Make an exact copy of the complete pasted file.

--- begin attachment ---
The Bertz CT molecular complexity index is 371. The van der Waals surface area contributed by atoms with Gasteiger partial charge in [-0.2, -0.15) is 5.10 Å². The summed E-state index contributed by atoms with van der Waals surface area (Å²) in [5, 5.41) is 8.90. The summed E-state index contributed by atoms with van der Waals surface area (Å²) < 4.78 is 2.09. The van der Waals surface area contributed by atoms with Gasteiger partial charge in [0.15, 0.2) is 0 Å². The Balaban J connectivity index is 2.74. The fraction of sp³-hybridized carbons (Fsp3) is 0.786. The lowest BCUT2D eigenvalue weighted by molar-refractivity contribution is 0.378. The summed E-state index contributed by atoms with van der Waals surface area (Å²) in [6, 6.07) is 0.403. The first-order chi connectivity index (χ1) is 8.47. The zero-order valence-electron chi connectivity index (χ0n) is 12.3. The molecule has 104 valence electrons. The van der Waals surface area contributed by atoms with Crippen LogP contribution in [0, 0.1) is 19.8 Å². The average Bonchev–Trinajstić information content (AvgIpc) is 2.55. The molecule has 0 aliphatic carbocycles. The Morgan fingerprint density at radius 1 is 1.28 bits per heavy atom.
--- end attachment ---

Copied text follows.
The Bertz CT molecular complexity index is 371. The van der Waals surface area contributed by atoms with Gasteiger partial charge in [-0.2, -0.15) is 5.10 Å². The summed E-state index contributed by atoms with van der Waals surface area (Å²) in [5, 5.41) is 8.90. The summed E-state index contributed by atoms with van der Waals surface area (Å²) < 4.78 is 2.09. The van der Waals surface area contributed by atoms with Gasteiger partial charge in [0.15, 0.2) is 0 Å². The Balaban J connectivity index is 2.74. The fraction of sp³-hybridized carbons (Fsp3) is 0.786. The lowest BCUT2D eigenvalue weighted by molar-refractivity contribution is 0.378. The summed E-state index contributed by atoms with van der Waals surface area (Å²) in [6, 6.07) is 0.403. The first-order chi connectivity index (χ1) is 8.47. The zero-order valence-electron chi connectivity index (χ0n) is 12.3. The molecule has 104 valence electrons. The van der Waals surface area contributed by atoms with Crippen LogP contribution in [0, 0.1) is 19.8 Å². The average Bonchev–Trinajstić information content (AvgIpc) is 2.55. The molecule has 0 aliphatic carbocycles. The Morgan fingerprint density at radius 1 is 1.28 bits per heavy atom.